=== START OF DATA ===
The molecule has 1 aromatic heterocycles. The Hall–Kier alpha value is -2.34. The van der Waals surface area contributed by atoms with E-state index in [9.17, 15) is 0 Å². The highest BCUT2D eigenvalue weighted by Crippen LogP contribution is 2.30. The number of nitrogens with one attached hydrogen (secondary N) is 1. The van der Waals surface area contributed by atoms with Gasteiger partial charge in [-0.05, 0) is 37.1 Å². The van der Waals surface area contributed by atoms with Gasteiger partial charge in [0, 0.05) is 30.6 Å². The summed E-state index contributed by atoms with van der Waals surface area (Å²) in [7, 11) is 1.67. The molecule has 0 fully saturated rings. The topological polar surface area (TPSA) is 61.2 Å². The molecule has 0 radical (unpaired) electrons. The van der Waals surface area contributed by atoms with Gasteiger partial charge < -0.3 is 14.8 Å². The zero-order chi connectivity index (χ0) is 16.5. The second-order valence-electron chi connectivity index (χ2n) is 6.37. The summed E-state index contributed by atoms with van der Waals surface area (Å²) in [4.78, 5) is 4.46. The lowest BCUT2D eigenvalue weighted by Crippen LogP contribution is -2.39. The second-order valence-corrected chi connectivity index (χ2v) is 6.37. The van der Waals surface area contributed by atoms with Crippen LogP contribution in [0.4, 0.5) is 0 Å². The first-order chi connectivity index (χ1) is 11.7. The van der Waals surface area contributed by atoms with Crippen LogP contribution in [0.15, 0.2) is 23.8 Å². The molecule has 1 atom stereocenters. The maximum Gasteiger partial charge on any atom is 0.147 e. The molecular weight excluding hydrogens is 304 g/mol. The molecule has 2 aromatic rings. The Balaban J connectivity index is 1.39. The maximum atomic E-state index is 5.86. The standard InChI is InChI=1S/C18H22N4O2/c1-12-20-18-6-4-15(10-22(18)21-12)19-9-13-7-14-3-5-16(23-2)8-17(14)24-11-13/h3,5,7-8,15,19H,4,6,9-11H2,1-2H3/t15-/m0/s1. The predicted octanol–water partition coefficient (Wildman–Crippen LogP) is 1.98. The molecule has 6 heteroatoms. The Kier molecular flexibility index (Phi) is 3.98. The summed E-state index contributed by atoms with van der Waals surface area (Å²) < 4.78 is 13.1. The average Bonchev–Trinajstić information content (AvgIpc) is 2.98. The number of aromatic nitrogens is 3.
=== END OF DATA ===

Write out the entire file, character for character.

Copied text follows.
The molecule has 1 aromatic heterocycles. The Hall–Kier alpha value is -2.34. The van der Waals surface area contributed by atoms with E-state index in [9.17, 15) is 0 Å². The highest BCUT2D eigenvalue weighted by Crippen LogP contribution is 2.30. The number of nitrogens with one attached hydrogen (secondary N) is 1. The van der Waals surface area contributed by atoms with Gasteiger partial charge in [-0.05, 0) is 37.1 Å². The van der Waals surface area contributed by atoms with Gasteiger partial charge in [0, 0.05) is 30.6 Å². The summed E-state index contributed by atoms with van der Waals surface area (Å²) in [7, 11) is 1.67. The molecule has 0 fully saturated rings. The topological polar surface area (TPSA) is 61.2 Å². The molecule has 0 radical (unpaired) electrons. The van der Waals surface area contributed by atoms with Gasteiger partial charge < -0.3 is 14.8 Å². The zero-order chi connectivity index (χ0) is 16.5. The second-order valence-electron chi connectivity index (χ2n) is 6.37. The summed E-state index contributed by atoms with van der Waals surface area (Å²) in [4.78, 5) is 4.46. The lowest BCUT2D eigenvalue weighted by Crippen LogP contribution is -2.39. The second-order valence-corrected chi connectivity index (χ2v) is 6.37. The van der Waals surface area contributed by atoms with Crippen LogP contribution in [0.4, 0.5) is 0 Å². The first-order chi connectivity index (χ1) is 11.7. The van der Waals surface area contributed by atoms with Crippen LogP contribution in [0.15, 0.2) is 23.8 Å². The molecule has 1 atom stereocenters. The maximum Gasteiger partial charge on any atom is 0.147 e. The molecular weight excluding hydrogens is 304 g/mol. The molecule has 2 aromatic rings. The Balaban J connectivity index is 1.39. The maximum atomic E-state index is 5.86. The standard InChI is InChI=1S/C18H22N4O2/c1-12-20-18-6-4-15(10-22(18)21-12)19-9-13-7-14-3-5-16(23-2)8-17(14)24-11-13/h3,5,7-8,15,19H,4,6,9-11H2,1-2H3/t15-/m0/s1. The predicted octanol–water partition coefficient (Wildman–Crippen LogP) is 1.98. The molecule has 6 heteroatoms. The Kier molecular flexibility index (Phi) is 3.98. The summed E-state index contributed by atoms with van der Waals surface area (Å²) < 4.78 is 13.1. The average Bonchev–Trinajstić information content (AvgIpc) is 2.98. The number of aromatic nitrogens is 3.